New training course: Linux debugging, profiling, tracing and performance analysis

Since its inception, Bootlin has offered training courses on technical topics related to the use of Linux in embedded systems, with freely accessible training materials, and trainers with in-depth and real-life experience in their field. Based on these ideas, we have progressively extended our training portfolio over the years.

Today, we are extremely happy to announce a brand new course: Linux debugging, profiling, tracing and performance analysis. Many of our customers working on embedded Linux systems have expressed interest in diving into these complex topics, so we’ve created this course to:

  1. Give enough background information about how Linux works to be able to have a solid reasoning when investigating performance issues or simply bugs. Our course therefore details how user-space vs. kernel-space works, scheduling, and memory management, as a prerequisite to understanding better how Linux works.
  2. Give a strong introduction to the most important debugging, profiling and tracing tools in Linux, which are often not easy to get started with. We cover a very large spectrum of tools: strace, gdb, perf, ftrace, LTTng, kgdb, kmemleak, and many more. All these tools are illustrated through practical examples.

See the complete agenda for this course: debugging-online-agenda.pdf. The complete training materials will be freely available after the first session has been delivered, end of November 2022.

This course is currently being prepared by Bootlin engineer Clément Léger, who will also be teaching this course. Clément has a deep knowledge of how CPUs work and how Linux runs on a given CPU architecture, by having ported the Linux kernel to a brand new CPU architecture.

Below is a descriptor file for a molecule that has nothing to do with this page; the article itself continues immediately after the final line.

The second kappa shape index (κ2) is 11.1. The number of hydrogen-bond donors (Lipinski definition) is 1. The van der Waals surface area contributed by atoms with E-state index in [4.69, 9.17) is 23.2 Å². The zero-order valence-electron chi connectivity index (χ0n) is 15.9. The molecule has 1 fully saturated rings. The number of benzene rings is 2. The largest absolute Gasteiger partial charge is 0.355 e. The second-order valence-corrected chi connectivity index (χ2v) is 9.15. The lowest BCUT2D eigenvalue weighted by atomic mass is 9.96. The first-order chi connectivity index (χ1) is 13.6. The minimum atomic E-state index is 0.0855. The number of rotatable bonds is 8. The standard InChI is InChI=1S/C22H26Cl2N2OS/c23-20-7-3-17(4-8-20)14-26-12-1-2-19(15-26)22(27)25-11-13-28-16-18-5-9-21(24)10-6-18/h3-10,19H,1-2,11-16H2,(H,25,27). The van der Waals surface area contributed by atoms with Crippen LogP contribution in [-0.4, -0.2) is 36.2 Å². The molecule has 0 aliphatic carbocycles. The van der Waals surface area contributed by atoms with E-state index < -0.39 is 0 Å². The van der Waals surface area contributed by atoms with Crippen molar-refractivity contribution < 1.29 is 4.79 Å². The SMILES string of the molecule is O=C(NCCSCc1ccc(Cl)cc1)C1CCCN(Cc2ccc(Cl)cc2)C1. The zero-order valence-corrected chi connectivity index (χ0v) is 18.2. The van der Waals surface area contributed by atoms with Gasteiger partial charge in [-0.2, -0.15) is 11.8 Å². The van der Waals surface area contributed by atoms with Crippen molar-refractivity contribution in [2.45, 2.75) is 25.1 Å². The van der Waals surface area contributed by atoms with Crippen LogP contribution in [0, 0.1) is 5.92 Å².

While the first session of this course will be delivered to a private customer, we have already scheduled a first public session which will take place on January 30, 31, Feb 1, 2, 2023, plus an extra session on Feb 3, 2023 if needed to cover all topics/questions. This session will take place each day from 14:00 to 18:00 UTC+1 (Paris time). Registration takes place directly online: the pricing is 569 EUR per seat at the discounted rate, or at 669 EUR per seat at the normal rate.

We can also organize a private session of this course for your team/company, either on-line or on-site: contact us to request a quote if you’re interested.

Android gdbclient command

Before you even start building Android, Google’s instructions tell you to source the build/ shell script.

This script exports a number of environment variables (that’s why you have to source it), mostly setting the PATH to your different toolchains and to your output directories.

It also defines a number of shell functions. Among them some functions are advertised, like the well-know lunch, that is used to configure to some extent the build system, or the grepping functions, but some are not, like pid, which uses adb to get the PID of a process running on the device.

Among the latter, one seems pretty useful: gdbclient. What gdbclient does is obviously gdb related but in fact it does more than that.

First, you run it by doing gdbclient <binary>:<port> <process_name>

Then it sets up adb with the forward command so that you use it as a transport layer to your device, while it appears as (in that case) opened TCP sockets both on your machine and on the device.

Then, it attaches a gdbserver to the process you gave as the third argument on the device.

Finally, it launches your cross-gdb on your workstation, loads the debugging symbols from the file passed as first argument, and sets up a remote debugging session. All of that through USB!

This is definitely useful, and I can’t say why Google doesn’t advertise it more, but hey, it’s there!